The Slants
The pop darlings of Camera Obscura play Showbox at the Market tonight with Agent Ribbons and the Lonely Forest .

Basshunter ,


Live Music Roundup: Saturday, June 6 and Sunday, June 7

The Slants
The pop darlings of Camera Obscura play Showbox at the Market tonight with Agent Ribbons and the Lonely Forest.

Basshunter, Erika Hobart's favorite Swede, hits up the King Cat this evening.

David Sanborn plays his last shows tonight and tomorrow at Jazz Alley.

If you need some quality hip hop music in your life, head to the Hidmo for Ladies First. It's an all-female hip hop showcase where you're guaranteed to hear some strong women rocking the mic who will make you feel good about being one yourself.

Plus, plenty of other shows happening on the cheap, including Audioasis at the Sunset tonight, which features great bands early and a great show later on. Seriously: Hoquiam (Damien Jurado's newish folk band), Team Gina ('80s dance throwback sweetness), Man Plus (eccentric Ted Leo-ish shimmy pop), Wow & Flutter, and Katharine Hepburn's Voice.

And on Sunday, there are these two shows:

The Redwood Plan, Hostas at the Cha Cha, 9 p.m.

The Cha Cha on Capitol Hill is typically thought of as a cavernous, hipster hellhole, and not a place where one would willingly go to see a band. But it's not fair to write off the Mexi-kitsch-laden watering hole entirely, given the fact that See Me River frontman Kerry Zettel (the handsome, tattooed fellow most likely pouring your drink upstairs) isn't just one of the nicest, most talented musicians in the city, but also a bona fide local music fan and the man who thoughtfully books the Cha Cha's occasional live shows. Tonight it's the Redwood Plan, Lesli Wood's smashingly successful new pop-punk configuration, and Hostas, the promising, bass-heavy trio featuring Visqueen drummer Ben Hooker. Besides, it's a Sunday night: the douchebag quotient will undoubtedly be markedly lower. HANNAH LEVIN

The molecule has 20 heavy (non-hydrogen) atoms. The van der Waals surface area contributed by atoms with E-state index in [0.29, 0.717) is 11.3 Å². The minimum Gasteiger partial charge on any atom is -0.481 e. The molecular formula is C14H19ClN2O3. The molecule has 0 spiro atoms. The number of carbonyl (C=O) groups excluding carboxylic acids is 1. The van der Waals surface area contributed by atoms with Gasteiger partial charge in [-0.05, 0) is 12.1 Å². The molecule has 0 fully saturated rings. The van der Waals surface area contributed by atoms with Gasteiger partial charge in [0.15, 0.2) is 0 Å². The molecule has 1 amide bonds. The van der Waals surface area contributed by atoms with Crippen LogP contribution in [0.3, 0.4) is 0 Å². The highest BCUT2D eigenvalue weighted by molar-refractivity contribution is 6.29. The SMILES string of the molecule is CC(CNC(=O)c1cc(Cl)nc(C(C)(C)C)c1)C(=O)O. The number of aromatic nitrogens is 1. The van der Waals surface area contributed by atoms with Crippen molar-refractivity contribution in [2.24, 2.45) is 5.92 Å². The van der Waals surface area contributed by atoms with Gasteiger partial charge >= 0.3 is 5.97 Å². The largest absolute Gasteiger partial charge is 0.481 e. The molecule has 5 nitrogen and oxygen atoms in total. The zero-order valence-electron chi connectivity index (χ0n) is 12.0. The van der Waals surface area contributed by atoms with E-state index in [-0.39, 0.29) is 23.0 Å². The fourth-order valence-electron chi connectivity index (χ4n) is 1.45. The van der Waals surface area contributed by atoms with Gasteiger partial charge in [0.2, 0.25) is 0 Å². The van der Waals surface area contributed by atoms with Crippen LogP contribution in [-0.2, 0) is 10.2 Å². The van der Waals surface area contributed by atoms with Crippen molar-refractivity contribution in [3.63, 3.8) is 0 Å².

The Slants, the New Up, Klover Jane at Nectar, 8 p.m., $6

Sure, it's easy to dismiss The Slants as a novelty act. Simon Young (formerly of the Stivs), formed the band by posting ads that called for Asian musicians in ethnic supermarkets across Portland. Once the lineup was completed, the band began playing gigs at--where else--anime conventions. The approach earned them a devoted fanbase of Asians, Asiaphiles, and geeks galore. And it's actually well deserved, given the quality of their music. The Slants create synthesizer-driven songs drenched in sexy beats, erratic guitar rifts, and the occasional plucking of a koto. Their 2007 demo album Slanted Eyes, Slanted Hearts -- reworked and re-released last year -- is a dark dance album comparable to records by electro-rock bands like The Faint and Depeche Mode. Many of the songs grapple with race relations, but even non-Asians can relate to their pain when they sing about loneliness and feeling like outsiders. ERIKA HOBART

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